One-Minute Book Reviews

March 17, 2010

Paula Span’s ‘When the Time Comes: Families With Aging Parents Share Their Struggles and Solutions’

Filed under: Nonfiction — 1minutebookreviewswordpresscom @ 1:07 am
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A journalist’s report on adult children and elderly parents who needed help

When Time Comes: Families With Aging Parents Share Their Struggles and Solutions. Springboard, 276 pp., $23.99.

By Janice Harayda

Ilze Earner spent weeks looking for a doctor who would accept Medicare after her elderly mother moved in with her in Claverack, New York, a hamlet in upstate New York. That may have been the easy part.

Earner’s mother, Milda Betins, later refused to take her arthritis medication, saying, “Medicine is poison.” She missed her Latvian-speaking friends back at her retirement community in New Jersey. And both women wondered how to deal with to Ilze’s father, who had dementia and lived in a nearby nursing home. When they visited, he called his wife “a whore” and said, “Leave me alone.” How should they respond to comments from a man who had severely impaired “executive functioning,” the ability to make decisions?

“Everyone reminds you that this is not your father talking, it’s the disease,” Ilze said. “But how do you separate the two …?”

Paula Span devotes more than 20 pages to the story of Ilze Earner and Milda Betins in When the Time Comes. And that’s typical of her approach in a book that follows several American families as elderly parents consider options that include home care, a nursing home, assisted living, and hospice. Books on caregiving often have bland and sanitized care studies by therapists that barely suggest the challenges involved. This one comes from a former staff writer for the Washington Post Magazine who brings a journalist’s eye for detail to stories that are complex, realistic and interesting.

You can also follow Janice Harayda (@janiceharayda) on Twitter.

July 29, 2009

Diana Athill’s Memoir, ‘Somewhere Towards the End’ – The Last Non-Lecture

Filed under: Biography,Memoirs,Nonfiction — 1minutebookreviewswordpresscom @ 12:44 am
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An editor in her 90s writes about the end of her sex life and more

Somewhere Towards the End. By Diana Athill. Norton, 182 pp., $24.95.

By Janice Harayda

Diana Athill has mastered that bittersweet negotiation with old age that the poet Elizabeth Bishop called “the art of losing.” Born in 1917, Athill worked for decades at an esteemed London publishing firm, where she edited the Nobel laureate V.S. Naipaul and others, and she has had a vibrant life that included an affair with the playwright Barry Reckord. In her new memoir, she writes eloquently of life after her retirement at the age of 75 – the ebbing of sexual desire, the deaths of friends, the pleasures of gardening and driving a car when the padding on the soles of her feet has grown so thin she is hard put to walk a hundred yards.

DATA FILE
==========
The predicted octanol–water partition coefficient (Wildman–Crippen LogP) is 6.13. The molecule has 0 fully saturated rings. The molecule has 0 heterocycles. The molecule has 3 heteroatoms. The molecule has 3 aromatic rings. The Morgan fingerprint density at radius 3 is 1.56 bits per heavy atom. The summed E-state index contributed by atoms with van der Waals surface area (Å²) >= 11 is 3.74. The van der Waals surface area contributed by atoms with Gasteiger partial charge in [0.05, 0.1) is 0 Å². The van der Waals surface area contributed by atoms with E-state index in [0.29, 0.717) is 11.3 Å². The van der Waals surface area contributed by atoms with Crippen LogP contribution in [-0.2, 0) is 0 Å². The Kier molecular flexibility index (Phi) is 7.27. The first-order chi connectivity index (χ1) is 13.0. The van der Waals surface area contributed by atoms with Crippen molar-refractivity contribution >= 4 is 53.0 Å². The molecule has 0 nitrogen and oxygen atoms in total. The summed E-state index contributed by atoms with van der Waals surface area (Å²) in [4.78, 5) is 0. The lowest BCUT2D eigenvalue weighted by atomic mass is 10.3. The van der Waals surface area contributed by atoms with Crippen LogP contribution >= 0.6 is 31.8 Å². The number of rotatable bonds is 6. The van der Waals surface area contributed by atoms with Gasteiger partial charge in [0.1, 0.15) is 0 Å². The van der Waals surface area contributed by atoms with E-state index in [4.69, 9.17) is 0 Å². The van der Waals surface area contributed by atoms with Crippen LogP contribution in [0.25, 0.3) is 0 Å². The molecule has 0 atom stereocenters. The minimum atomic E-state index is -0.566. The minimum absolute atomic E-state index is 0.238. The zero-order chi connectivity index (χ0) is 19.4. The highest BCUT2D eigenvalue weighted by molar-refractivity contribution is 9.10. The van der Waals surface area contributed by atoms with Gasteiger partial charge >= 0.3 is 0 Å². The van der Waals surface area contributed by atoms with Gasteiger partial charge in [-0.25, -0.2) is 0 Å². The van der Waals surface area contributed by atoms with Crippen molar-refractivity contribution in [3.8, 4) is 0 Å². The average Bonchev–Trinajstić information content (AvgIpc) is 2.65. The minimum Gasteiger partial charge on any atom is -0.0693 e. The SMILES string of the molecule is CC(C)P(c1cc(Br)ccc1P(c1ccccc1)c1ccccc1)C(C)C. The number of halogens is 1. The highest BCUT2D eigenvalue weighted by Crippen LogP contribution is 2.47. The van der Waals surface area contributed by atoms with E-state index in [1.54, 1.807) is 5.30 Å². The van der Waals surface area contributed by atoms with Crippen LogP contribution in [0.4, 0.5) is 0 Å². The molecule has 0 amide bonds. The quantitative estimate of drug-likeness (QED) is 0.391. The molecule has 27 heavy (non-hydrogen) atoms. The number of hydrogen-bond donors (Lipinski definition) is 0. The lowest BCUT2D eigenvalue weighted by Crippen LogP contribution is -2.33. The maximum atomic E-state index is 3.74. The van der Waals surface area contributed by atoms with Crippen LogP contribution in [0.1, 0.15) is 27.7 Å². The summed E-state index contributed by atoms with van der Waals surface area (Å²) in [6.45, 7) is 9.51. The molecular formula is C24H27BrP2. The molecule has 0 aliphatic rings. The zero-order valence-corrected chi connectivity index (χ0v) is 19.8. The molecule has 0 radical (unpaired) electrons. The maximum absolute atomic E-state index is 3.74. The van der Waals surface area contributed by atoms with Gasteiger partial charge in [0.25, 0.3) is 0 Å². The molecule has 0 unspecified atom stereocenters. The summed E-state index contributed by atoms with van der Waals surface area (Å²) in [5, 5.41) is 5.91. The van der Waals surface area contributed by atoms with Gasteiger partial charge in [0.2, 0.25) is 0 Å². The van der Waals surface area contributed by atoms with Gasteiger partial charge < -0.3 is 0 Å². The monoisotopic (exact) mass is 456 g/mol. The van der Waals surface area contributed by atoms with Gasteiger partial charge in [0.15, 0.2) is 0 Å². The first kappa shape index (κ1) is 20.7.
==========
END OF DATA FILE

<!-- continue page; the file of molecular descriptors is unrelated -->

Somewhere Towards the End won a major British award for biography and reflects a keenly English sensibility rooted in the values of the world that existed before Starbucks moved into Victoria Station. Athill is by no means morbid. But neither does she lecture or assault you, as so many American authors do, with cloying euphemisms like “aging” – a word that, as Katha Pollitt has noted, applies to all of us: “A 50-year-old is aging at the same rate as a baby or a tree or a bottle of wine, exactly one second per second.”

Athill is matter-of-fact but discreet about events such as a miscarriage that nearly killed her and about the prostate troubles suffered by Reckord, with whom she lives. But her natural tact doesn’t preclude astute observations on life. In her last chapter, Athill avoids reaching for tidy lessons and observes instead that “most lives are a matter of ups and downs rather than of a conclusive plunge into an extreme, whether fortunate or unfortunate, and quite a lot of them come to rest not far from where they started, as though the starting point provided a norm, always there to be returned to.”

Best line: As a student at Oxford in the 1930s, Athill told a man named Duncan that she had fallen away from the Christianity of her youth: “ … I said that though I was unable to believe in the god I had been taught to believe in, I supposed that some kind of First Cause had to be accepted. To which Duncan replied ‘Why? Might it not be that beginnings and endings are things we think in terms of simply because our minds are too primitive to conceive of anything else?’”

Worst Line: Athill writes of a 103-year-old woman who had a “positive attitude” (and, a page later, a “positive outlook”), a rare descent into cliché.

Recommendation? Somewhere Towards the End is more cohesive than the Nora Ephron’s entertaining but disjointed  I Feel Bad About My Neck: And Other Thoughts on Being a Woman, and reading groups might like to compare the two books.

Published: January 2009 (first American edition).